The serious Ralph Waldo Emerson said, “It is a happy talent to know how to play.”
As adults, we don’t play like we did as children, but the memories of those fun days of playing with neighborhood children can suddenly flood our minds.
Yesterday, I went to a PEO meeting and was asked by one of the members where I had been. I missed last month’s meeting, and she had missed the one in July, so we hadn’t seen each other.
What came out of my mouth was certainly unexpected and truly made me smile.
I replied, “Pretty girl’s station” and then went on to recite the rest of that game’s answers.
Sitting in front of me was one of my contemporaries, and we laughed together. Neither one of us could remember how it started, so I went to Google for information today. If you aren’t of a certain age, this outside game might not be familiar to you.
Pretty Girl Station is the game I remember playing in the front yard of our home on Penarth Road. Even though the name is exclusive for today’s time, it was played by the neighborhood children for a slew of years.
Participants are divided into two teams, and being even isn’t important. Even with all the trees in our front yard, it was easy to face each other in a line-of-sorts.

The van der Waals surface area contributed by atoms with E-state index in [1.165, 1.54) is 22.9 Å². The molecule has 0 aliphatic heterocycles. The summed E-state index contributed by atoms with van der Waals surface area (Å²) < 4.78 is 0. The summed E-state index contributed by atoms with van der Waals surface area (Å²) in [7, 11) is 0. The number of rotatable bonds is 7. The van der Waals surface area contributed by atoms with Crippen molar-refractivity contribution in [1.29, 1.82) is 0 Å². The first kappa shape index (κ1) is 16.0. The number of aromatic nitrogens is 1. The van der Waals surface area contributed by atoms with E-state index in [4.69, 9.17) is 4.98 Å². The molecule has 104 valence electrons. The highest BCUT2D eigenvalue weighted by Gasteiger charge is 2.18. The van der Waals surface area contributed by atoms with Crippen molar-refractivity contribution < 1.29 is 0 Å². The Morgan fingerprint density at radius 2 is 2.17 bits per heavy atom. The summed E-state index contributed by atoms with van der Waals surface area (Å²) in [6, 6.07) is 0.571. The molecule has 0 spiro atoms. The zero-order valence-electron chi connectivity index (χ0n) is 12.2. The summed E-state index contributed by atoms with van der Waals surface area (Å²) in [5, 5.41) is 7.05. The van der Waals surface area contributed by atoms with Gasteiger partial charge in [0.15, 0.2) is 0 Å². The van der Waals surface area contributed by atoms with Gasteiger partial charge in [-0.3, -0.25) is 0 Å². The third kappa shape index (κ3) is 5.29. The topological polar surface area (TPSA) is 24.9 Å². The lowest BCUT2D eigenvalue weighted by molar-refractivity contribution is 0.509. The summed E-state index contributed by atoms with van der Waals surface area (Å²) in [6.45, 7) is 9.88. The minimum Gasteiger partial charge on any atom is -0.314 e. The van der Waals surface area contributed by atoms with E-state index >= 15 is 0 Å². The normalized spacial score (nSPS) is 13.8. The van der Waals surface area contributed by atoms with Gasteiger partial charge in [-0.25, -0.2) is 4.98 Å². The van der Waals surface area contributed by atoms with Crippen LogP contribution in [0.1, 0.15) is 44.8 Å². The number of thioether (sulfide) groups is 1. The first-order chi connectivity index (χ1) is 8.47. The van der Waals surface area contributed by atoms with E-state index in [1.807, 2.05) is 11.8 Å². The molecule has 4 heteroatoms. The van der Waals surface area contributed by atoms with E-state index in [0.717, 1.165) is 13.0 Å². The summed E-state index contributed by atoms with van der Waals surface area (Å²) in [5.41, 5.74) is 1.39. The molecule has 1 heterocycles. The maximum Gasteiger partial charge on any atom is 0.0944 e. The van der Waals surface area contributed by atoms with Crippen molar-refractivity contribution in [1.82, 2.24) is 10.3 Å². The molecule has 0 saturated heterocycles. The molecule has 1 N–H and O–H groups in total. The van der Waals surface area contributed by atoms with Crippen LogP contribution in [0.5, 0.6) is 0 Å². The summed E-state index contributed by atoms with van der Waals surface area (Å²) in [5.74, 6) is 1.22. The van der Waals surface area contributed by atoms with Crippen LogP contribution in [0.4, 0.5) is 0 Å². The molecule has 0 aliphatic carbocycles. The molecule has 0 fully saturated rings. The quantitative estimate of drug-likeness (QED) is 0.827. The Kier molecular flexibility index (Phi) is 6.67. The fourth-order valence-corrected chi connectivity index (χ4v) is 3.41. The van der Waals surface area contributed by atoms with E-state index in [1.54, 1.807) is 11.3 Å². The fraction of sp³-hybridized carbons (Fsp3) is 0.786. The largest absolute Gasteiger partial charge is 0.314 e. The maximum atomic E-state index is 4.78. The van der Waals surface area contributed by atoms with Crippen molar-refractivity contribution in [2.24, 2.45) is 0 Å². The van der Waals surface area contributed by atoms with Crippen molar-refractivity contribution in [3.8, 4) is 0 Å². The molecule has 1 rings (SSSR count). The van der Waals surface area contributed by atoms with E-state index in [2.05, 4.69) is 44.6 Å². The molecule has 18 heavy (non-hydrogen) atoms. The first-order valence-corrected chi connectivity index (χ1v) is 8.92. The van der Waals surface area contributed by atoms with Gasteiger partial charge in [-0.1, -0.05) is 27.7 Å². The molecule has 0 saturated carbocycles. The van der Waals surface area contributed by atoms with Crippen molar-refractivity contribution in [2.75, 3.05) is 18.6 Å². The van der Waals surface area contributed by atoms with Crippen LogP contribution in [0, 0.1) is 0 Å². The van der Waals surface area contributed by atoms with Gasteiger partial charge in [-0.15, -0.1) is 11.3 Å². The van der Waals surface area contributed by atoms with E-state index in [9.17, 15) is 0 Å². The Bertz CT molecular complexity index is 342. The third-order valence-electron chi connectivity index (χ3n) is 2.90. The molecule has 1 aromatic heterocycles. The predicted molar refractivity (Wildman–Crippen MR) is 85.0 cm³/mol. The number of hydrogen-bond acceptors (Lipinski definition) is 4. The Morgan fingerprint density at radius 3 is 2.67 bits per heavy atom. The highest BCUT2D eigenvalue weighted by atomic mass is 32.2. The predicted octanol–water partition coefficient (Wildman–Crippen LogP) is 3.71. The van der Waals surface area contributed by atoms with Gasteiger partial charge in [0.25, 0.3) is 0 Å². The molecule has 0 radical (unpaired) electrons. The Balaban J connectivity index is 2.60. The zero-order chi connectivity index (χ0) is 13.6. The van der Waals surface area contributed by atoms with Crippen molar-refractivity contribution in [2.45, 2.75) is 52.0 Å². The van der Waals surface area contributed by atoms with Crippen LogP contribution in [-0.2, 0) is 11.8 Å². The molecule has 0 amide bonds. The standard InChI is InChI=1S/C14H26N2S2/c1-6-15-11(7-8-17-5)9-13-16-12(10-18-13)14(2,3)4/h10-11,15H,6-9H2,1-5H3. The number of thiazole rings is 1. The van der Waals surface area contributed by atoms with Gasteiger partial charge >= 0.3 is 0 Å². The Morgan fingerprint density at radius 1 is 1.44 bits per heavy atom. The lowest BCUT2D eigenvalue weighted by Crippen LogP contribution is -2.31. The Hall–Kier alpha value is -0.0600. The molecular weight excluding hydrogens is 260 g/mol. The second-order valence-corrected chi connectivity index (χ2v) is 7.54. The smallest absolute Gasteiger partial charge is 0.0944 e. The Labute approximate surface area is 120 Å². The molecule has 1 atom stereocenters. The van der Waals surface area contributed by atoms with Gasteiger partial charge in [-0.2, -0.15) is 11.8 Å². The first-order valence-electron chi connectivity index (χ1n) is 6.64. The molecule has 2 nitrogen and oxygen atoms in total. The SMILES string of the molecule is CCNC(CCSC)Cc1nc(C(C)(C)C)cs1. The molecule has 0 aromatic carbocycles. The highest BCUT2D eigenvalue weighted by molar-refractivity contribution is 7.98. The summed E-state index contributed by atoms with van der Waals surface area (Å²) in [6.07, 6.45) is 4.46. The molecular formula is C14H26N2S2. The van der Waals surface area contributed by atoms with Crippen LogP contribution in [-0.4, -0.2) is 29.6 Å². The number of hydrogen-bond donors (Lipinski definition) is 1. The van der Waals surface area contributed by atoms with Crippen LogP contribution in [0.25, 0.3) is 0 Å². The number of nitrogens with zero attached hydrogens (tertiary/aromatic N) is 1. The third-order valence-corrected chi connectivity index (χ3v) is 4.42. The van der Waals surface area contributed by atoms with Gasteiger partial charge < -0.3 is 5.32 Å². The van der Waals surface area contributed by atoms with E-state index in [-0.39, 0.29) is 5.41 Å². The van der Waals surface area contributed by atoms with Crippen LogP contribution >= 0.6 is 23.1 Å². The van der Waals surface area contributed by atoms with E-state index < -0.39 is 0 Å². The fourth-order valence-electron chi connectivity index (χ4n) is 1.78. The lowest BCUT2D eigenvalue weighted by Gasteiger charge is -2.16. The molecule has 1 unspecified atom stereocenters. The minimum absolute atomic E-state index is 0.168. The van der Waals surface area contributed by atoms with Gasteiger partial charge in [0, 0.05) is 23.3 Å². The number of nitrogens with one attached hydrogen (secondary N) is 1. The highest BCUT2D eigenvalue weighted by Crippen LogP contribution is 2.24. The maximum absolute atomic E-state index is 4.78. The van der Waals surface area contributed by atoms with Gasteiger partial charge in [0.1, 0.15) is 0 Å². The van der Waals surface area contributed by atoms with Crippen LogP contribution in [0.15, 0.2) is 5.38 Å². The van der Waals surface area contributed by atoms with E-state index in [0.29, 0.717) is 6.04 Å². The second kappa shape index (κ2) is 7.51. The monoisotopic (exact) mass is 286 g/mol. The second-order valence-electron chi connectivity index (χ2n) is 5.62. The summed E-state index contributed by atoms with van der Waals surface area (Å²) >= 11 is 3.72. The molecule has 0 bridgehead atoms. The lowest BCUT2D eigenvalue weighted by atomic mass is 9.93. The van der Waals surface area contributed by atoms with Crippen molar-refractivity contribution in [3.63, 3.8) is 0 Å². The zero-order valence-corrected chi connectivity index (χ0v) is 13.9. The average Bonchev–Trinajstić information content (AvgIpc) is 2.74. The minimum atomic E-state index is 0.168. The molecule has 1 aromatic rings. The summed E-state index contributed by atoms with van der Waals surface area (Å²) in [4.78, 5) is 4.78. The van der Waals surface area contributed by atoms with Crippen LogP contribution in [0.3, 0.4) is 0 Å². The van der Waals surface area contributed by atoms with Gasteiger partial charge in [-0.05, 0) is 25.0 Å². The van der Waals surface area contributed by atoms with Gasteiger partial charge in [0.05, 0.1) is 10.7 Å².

Both sides decide on an occupation they want to pretend to be for the other side to guess. Since this was a children’s game, those jobs were easy ones to guess and portray, like fireman, nurses, etc. Mostly the choices were from television or pictures in books that we were all familiar with.Then Team A, with much fanfare and drama, walked toward the other team, saying, “Bum, bum, bum. Here we come.”
And then the questions and answers begin.
Where’re you from? (Team B)
Pretty Girl Station (Team A)
What’s your occupation? (Team B)
Most any old thing (Team A)
Then get to work! (Team B)
And then Team A plays out their occupation, similar to charades. When the job is recognized Team B, then Team A runs screaming (a most important part of this game) to get back to their side without being caught by Team B. If caught, then a child had to become a member of Team B.
This game continues could while away many hours of a summer afternoon. I can picture the fun, even if I don’t recognize the children.
Besides playing it at school, we also played it on the playground at First Baptist kindergarten.
“Life is more fun if you play games,” said Roald Dahl, and his writing declares that reading can also be fun.
So I might not go to the yard to march around singing, “Bum, Bum, Bum, Here I come,” this afternoon, I will certainly have a book in hand for a while.
Why don’t you join me for a fun afternoon with your book? As Martha Stewart always says, “It’s a good thing.”